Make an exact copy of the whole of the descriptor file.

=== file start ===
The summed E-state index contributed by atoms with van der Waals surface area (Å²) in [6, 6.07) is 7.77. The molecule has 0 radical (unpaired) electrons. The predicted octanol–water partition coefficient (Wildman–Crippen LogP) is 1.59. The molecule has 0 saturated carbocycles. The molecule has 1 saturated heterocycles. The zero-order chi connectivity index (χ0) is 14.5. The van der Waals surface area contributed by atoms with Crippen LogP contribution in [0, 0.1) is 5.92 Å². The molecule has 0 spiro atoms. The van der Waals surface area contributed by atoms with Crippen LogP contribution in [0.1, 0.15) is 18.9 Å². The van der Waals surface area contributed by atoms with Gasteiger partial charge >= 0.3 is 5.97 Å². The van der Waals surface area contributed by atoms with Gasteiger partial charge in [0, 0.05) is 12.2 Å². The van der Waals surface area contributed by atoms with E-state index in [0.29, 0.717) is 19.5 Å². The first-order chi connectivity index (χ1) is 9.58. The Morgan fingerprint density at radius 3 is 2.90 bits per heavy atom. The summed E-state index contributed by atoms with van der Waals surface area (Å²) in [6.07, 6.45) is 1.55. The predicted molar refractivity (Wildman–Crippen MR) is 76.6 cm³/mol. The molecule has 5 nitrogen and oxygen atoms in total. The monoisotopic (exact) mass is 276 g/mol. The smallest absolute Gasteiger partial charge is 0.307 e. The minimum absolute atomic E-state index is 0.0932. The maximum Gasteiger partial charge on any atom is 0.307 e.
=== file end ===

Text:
The summed E-state index contributed by atoms with van der Waals surface area (Å²) in [6, 6.07) is 7.77. The molecule has 0 radical (unpaired) electrons. The predicted octanol–water partition coefficient (Wildman–Crippen LogP) is 1.59. The molecule has 0 saturated carbocycles. The molecule has 1 saturated heterocycles. The zero-order chi connectivity index (χ0) is 14.5. The van der Waals surface area contributed by atoms with Crippen LogP contribution in [0, 0.1) is 5.92 Å². The molecule has 0 spiro atoms. The van der Waals surface area contributed by atoms with Crippen LogP contribution in [0.1, 0.15) is 18.9 Å². The van der Waals surface area contributed by atoms with Gasteiger partial charge >= 0.3 is 5.97 Å². The van der Waals surface area contributed by atoms with Gasteiger partial charge in [0, 0.05) is 12.2 Å². The van der Waals surface area contributed by atoms with E-state index in [0.29, 0.717) is 19.5 Å². The first-order chi connectivity index (χ1) is 9.58. The Morgan fingerprint density at radius 3 is 2.90 bits per heavy atom. The summed E-state index contributed by atoms with van der Waals surface area (Å²) in [6.07, 6.45) is 1.55. The predicted molar refractivity (Wildman–Crippen MR) is 76.6 cm³/mol. The molecule has 5 nitrogen and oxygen atoms in total. The monoisotopic (exact) mass is 276 g/mol. The smallest absolute Gasteiger partial charge is 0.307 e. The minimum absolute atomic E-state index is 0.0932. The maximum Gasteiger partial charge on any atom is 0.307 e.